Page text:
TERROR HAS A NEW MEANING IN PAKISTAN

3 05 2009

She was a teenage girl, barely 17. Clad in a dark blue burka and red salwar kameez, she was held down by two men, her face rubbing in the dirt. A third man in a black turban whippped her lower back more than 30 times in a minute and a half, while she kept screaming in her teenage voice out of terror and pain.

“Stop. It’s killing me.” “For God’s sake, stop,” she sobbed. “I swear on my father and grandmother I won’t do it again.”

She was a girl in remote Swat valley in Pakistan. Her fault was that she hosted a man in her house and slept with him, allegedly. No proofs or evidences were required. But Taliban pronounced its judgment and the girls, and thousand others were given an example of what `crossing a boundary’ would mean for women in the region.

Welcome to Taliban ruled Swat valley. Brutality has got a new meaning here. Not only Pakistan but entire world listened to her screams, probably a month after she underwent the cruel and humiliating punishment. But unfortunately this is probably only the beginning, dooms days might follow..

Swat was a garden of Ashoka and was prosperous land in the Buddhist time. It was a very peaceful place known for its beauty. If one sees Swat today, there is no sign of peace in the valley everything has been washed away. The people are living through the most miserable phase of its history. No doubt, the valley has witnessed invasions, turbulence and chaos from the time of Alexander’s invasion in 327 BC to the formation of Swat state in 1917 and now Taliban.

The provincial government agreed in February to let Islamists impose sharia law in Swat in exchange for peace. Critics said appeasement would only embolden the militants who aim to take over other areas. Pakistan’s Western allies fear pacts create safe havens for Taliban and al-Qa’ida fighters. And their fears are coming true as Taliban is out on street, all in the role of both judge and executioner.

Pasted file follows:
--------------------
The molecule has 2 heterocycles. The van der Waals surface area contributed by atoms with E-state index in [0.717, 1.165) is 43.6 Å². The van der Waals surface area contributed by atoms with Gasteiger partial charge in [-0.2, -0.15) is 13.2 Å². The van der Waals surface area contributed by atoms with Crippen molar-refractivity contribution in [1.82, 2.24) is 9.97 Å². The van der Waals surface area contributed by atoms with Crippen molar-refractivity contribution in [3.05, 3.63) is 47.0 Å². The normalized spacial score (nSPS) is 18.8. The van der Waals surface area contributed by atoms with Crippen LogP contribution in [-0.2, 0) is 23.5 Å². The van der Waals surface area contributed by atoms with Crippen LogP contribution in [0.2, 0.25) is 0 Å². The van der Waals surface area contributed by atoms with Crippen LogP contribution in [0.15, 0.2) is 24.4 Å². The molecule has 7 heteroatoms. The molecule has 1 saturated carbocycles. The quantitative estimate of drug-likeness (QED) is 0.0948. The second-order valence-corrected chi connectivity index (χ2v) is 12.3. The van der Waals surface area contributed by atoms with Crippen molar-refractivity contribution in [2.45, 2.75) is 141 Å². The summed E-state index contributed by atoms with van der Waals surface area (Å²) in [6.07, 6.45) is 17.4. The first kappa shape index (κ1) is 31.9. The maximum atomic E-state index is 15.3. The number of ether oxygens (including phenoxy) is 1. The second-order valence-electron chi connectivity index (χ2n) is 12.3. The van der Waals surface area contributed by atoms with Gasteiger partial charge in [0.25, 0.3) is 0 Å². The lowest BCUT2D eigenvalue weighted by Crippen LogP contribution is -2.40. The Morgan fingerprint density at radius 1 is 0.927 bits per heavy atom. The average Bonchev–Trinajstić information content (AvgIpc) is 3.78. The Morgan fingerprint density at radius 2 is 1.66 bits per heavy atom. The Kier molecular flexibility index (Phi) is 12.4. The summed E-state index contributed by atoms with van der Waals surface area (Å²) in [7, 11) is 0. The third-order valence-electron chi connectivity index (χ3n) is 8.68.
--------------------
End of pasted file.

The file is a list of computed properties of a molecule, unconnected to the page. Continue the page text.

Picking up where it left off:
One website quoted as saying, “Pakistan has admitted that it was compelled to ink a peace deal with the Tehrik-e-Taliban Pakistan (TTP) because it faltered in its bid to counter the increasing extremism in the Swat Valley”.

Most of Pakistan’s 160 million people are conservative but moderate and most of them seem to shudder in fear looking at the heinous and relentless acts hardliners have started doing.

Swat was one of Pakistan’s main tourist destinations with mountain hikes, Buddhist ruins and skiing in the winter until a couple of years ago when militants infiltrated from enclaves on the Afghan border to support a radical cleric.

Militants attacked security forces and assassinated numerous opponents while banning girls from classes and destroying more than 200 schools. The military mounted offensives to push the militants out of the valley but they just slipped back when fighting eased.

Pakistani officials argue that many residents of the Swat Valley, which only became part of Pakistan in 1969, have long demanded Sharia law because of the weakness of the secular state judicial system.

It is also likely to reinforce fears that the militants are now using Swat, which is just 100 miles from the Pakistani capital, as a base to spread their ideology and launch terrorist attacks deeper within Pakistan. Probably this is what they call the quintessential `jungle raaj’, which is looking entire Pakistan in face.

One website quoted saying “Pakistan has admitted that it was compelled to ink a peace deal with the Tehrik-e-Taliban Pakistan (TTP) because it faltered in its bid to counter the increasing extremism in the Swat Valley”.

Swat was a garden of Ashoka and was prosperous land in the Buddhist time. It was a very peaceful place known for its beauty. If one sees Swat today, there is no sign of peace in the valley everything has been washed away. The people are living through the most miserable phase of its history. No doubt, the valley has witnessed invasions, turbulence and chaos from the time of Alexander’s invasion in 327 BC to the formation of Swat state in 1917 and now Taliban.

Sumi and Saurabh Verma (manul)








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